Milos Djukic

4 years ago #22

"Future installments of this series will further explore the joys and vicissitudes ― including some more near-death experiences" - Phil Friedman. Luckily, You're still alive to read this :) Nice one, thanks.

Phil Friedman

4 years ago #21

#22
Oh wai, Gerald Hecht, the Navigator was Columbus ... I think.

Phil Friedman

4 years ago #20

#27
Thank you, Franci, for reading and sharing. This one gave me the occasion to pull out some of the old photos, which not being digital, are far fewer than they would be today. Cheers!

I agree with Donna-Luisa, experience brought you into danger and also brought you out. If it wasn't for your experience you may not have fared as well as you did. Nice story Phil Friedman and I look forward to reading more in your series.

Phil Friedman

4 years ago #18

#20
Yes, D-L, experience is a double edged razor, for God protects only fools and children... and sometimes not children. Cheers!

Phil Friedman

4 years ago #17

#22
Wasn't Ponce de Leon nicknamed "The Navigator"?

Phil Friedman

4 years ago #16

#21
The surface of the water is level., so whether measured at the bow or stern, it's the depth of water required to float the vessel without any part of it touching bottom. 😃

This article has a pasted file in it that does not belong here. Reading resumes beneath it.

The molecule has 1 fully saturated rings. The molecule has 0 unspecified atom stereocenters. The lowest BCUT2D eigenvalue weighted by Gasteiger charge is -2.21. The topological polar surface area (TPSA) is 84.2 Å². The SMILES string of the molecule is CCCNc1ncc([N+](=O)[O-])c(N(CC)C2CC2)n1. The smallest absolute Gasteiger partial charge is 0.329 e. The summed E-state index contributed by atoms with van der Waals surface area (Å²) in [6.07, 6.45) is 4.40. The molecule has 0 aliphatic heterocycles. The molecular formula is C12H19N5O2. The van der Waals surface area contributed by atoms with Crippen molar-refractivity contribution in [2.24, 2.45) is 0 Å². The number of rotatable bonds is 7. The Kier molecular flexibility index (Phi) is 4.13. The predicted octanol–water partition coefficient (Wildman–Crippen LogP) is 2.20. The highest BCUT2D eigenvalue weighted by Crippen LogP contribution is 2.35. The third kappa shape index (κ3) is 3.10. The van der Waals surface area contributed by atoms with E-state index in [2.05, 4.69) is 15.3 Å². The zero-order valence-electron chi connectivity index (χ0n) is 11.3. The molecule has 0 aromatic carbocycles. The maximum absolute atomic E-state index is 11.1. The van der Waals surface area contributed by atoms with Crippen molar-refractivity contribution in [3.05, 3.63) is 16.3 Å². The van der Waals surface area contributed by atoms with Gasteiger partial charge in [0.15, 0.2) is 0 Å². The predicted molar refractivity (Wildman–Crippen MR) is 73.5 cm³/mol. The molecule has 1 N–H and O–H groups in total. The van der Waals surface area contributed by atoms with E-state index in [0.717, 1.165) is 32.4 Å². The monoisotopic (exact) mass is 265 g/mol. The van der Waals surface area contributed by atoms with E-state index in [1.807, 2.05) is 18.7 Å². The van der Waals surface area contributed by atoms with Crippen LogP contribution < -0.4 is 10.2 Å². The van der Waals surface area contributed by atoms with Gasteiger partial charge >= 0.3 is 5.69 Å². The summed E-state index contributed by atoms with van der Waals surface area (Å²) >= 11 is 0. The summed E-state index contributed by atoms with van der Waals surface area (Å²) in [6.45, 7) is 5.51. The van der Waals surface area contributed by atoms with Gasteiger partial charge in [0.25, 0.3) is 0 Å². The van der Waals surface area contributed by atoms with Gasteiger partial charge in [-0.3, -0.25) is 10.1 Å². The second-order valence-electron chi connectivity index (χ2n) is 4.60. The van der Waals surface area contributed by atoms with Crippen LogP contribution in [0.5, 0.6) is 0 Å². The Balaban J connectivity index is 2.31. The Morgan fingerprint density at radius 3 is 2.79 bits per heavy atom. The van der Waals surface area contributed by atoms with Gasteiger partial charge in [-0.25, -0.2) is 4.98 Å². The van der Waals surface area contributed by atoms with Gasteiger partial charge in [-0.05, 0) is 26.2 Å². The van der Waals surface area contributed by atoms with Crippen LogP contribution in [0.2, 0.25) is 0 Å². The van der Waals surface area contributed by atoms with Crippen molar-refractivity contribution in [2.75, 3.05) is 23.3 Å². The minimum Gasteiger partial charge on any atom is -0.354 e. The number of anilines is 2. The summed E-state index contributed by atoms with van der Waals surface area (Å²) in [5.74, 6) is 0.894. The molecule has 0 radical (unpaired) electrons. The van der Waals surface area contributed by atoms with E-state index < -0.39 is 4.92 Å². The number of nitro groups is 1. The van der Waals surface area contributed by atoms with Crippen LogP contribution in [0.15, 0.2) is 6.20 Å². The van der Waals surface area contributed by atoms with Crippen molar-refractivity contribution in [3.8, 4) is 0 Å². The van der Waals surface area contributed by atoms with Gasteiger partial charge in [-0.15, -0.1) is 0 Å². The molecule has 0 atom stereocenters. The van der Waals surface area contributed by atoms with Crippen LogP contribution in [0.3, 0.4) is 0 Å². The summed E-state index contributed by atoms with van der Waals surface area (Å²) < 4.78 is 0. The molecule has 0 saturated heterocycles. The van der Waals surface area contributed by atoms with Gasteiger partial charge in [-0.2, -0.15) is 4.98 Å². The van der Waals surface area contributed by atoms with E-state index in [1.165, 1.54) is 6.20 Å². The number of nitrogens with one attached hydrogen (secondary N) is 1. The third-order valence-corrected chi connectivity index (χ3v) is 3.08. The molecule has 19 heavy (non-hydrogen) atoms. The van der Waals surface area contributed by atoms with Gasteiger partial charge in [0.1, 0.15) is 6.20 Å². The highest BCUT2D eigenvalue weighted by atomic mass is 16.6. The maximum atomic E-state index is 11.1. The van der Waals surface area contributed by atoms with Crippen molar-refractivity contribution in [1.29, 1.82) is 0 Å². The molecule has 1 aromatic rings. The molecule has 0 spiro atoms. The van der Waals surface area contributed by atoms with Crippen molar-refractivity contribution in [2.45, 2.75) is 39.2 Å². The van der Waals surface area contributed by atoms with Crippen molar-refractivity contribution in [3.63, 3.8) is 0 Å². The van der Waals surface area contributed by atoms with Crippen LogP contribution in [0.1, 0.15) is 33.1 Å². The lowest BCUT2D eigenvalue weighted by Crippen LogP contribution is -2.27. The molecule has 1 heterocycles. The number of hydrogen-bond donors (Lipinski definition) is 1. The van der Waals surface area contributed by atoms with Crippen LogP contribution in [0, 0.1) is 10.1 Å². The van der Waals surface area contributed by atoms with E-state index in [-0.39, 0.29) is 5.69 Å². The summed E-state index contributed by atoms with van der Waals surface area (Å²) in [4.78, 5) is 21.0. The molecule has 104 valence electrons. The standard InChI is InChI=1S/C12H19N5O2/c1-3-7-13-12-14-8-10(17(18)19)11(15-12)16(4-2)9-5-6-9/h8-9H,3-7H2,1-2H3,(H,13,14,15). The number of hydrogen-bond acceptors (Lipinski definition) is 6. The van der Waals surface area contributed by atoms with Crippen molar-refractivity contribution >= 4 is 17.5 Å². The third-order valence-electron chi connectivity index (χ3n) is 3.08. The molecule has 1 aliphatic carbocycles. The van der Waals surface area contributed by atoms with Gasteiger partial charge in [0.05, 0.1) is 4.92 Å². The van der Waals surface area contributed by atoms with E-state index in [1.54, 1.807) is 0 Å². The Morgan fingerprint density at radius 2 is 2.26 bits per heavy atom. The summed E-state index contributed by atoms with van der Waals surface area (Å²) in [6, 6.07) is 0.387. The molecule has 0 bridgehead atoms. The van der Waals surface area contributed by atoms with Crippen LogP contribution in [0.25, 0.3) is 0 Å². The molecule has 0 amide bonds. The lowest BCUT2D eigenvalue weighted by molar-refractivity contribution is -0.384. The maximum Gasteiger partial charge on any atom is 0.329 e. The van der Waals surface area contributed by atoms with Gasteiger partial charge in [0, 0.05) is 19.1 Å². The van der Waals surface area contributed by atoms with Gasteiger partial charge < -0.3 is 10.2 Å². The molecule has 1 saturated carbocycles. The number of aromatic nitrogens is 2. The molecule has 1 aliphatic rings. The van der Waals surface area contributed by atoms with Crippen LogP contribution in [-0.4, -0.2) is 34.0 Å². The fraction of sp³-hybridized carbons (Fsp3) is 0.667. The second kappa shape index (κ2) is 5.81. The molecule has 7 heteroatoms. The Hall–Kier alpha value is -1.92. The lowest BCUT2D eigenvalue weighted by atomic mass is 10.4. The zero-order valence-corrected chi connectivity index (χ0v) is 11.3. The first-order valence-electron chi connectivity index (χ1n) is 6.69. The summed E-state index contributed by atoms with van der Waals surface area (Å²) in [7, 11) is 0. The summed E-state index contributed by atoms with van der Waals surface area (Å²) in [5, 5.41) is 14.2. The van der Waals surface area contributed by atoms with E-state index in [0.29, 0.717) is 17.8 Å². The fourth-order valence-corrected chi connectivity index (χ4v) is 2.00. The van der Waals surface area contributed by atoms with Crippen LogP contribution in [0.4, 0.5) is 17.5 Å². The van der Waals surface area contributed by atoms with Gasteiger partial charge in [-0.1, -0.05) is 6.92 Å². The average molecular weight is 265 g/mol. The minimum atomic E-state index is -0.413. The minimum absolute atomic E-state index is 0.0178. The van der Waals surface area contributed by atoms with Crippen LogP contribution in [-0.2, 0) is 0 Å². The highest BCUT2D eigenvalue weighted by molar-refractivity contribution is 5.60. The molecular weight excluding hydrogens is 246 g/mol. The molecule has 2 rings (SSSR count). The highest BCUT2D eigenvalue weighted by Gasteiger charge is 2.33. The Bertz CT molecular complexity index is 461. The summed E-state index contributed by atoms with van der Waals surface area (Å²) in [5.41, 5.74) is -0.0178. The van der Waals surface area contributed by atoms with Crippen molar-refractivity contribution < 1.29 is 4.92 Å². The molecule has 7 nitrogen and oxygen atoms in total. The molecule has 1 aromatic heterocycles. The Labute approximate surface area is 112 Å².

Phil Friedman

4 years ago #15

#18
Thank you Kata for saying so.

Phil Friedman

4 years ago #14

#14
Yes, Gerry, although the lesson alternatively comes into focus then recedes. Cheers!

Phil Friedman

4 years ago #13

#12
Fascinating, Kevin. Please convey my greetings to your sister. Invite her to give me a call if she sails this way.. I have a dock to tie up to -- if her boat draws less tha 7 feet. Cheers!

Phil Friedman

4 years ago #12

#11
Yhanks, Don. But oceans are also for meditation. Cheers!

Phil Friedman

4 years ago #11

#10
Yes, Praveen, perhaps. The difference is Pirsig knew next to nothing about motorcycles, but I know a fair amount about boats. Actually, a lot. Someday, I'll complete my book, "The Portable Boatyard: Adventures In the Marine Trades" thanks for reading and cheers!

Kevin Pashuk

4 years ago #10

#1
Thanks for the tag Phil. In my family, we leave sailing to my kid sister... http://www.sailblogs.com/member/srvsaoirse/

don kerr

4 years ago #9

Phil Friedman Not for me my Beezer buddy. Oceans are for flying over or dipping toes in from a secure beach! Yikes.

Phil Friedman

4 years ago #8

#6
Yes, ultimately Hong Kong Harbour rules prevail. The bigger vessel goes first. Thanks for reading and commenting. Cheers!

Phil Friedman

4 years ago #7

#5
Thanks, Gert. I hope still to get the opportunity to sail Cape waters sometime before the last anchorage. Cheers!

Phil Friedman

4 years ago #6

#4
Thanks, Pascal. Being left to one's own devices may not make one stronger, but it does teach you not to sweat the small stuff. Cheers!

Gert Scholtz

4 years ago #5

#2
Phil Friedman Thanks for tagging me . I am in the Cape as I write this comment! Enjoyed the trip with Noka the Bear - an experience of too much experience?

Pascal Derrien

4 years ago #4

A very cool article I can see now where you have learned to navigate thru turbulent weathers :-)

Phil Friedman

4 years ago #3

Not sure, but I think Melissa Hughes is also a sailor and so might appreciate the story. Cheers!

Phil Friedman

4 years ago #2

Gert Scholtz. Cheers to all.

Phil Friedman

4 years ago #1

This one is for my fellow sailor, Paul \. Cheers!